• CBS News ran a segment on Hwang on the CBS Evening News on December 1, 2004.

Interestingly, Coutler would have to be aware that her claim was bogus, because her first reference to Hwang, in the paragraph preceding the excerpt cited above, annotated a Korea Times article, "Stem Cell Research May Be Money Game," published on July 8, 2005 -- almost three and a half months before Fumento's column. Additionally, Coulter misattributed the article to "Hankook Ilbo" -- which a Google search reveals is the Korean name for The Korea Times. The article was in fact written by Korea Times staff reporter Kim Tae-gyu. Like the three articles mentioned above and the other 33 articles published before Fumento's column, The Korea Times article is available on Nexis.

8. On Pages 199-200, Coulter attacked "atheists" who "need evolution to be true." Citing what she presented as two Washington Post articles from May 15, 2005, Coulter wrote:

Although God believers don't need evolution to be false, atheists need evolution to be true. William Provine, an evolutionary biologist at Cornell University, calls Darwinism the greatest engine of atheism devised by man. His fellow Darwin disciple, Oxford zoologist Richard Dawkins, famously said, "Darwin made it possible to be an intellectually fulfilled atheist."1 This is why there is a mass panic on the left whenever someone mentions the vast and accumulating evidence against evolution.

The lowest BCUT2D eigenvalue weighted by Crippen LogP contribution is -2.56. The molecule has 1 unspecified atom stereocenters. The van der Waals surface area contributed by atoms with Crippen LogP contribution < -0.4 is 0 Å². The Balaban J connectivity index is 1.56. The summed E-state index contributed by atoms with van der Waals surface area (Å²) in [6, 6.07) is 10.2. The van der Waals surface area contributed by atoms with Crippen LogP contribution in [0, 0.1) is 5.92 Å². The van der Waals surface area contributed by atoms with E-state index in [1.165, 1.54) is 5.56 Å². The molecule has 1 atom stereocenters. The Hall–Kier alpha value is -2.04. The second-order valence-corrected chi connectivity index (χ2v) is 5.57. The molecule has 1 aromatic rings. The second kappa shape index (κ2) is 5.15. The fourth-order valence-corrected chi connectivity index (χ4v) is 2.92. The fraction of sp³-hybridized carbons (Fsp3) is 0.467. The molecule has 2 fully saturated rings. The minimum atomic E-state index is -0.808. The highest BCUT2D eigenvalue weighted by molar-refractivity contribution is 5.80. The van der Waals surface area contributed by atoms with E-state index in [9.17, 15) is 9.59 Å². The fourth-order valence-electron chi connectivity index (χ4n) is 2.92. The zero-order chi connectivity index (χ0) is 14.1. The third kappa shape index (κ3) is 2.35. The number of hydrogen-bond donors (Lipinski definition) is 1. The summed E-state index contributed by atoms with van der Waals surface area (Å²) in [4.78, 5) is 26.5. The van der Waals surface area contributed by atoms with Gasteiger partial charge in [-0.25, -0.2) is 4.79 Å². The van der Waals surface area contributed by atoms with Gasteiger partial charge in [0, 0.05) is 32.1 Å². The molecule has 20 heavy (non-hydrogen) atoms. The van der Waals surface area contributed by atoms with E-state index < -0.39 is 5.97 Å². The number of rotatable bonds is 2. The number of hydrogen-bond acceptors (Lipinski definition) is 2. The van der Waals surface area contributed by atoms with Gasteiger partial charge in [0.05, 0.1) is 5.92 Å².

The Washington Post articles Coulter cited are actually one article by Michael Powell, with the headline, "Doubting Rationalist," accompanied by the subhead, " 'Intelligent Design' Proponent Phillip Johnson, and How He Came to Be." But nowhere in the article will one find the Dawkins quote Coulter cited.

9. On Page 231, Coulter continued her attack on evolution's "cult members," writing: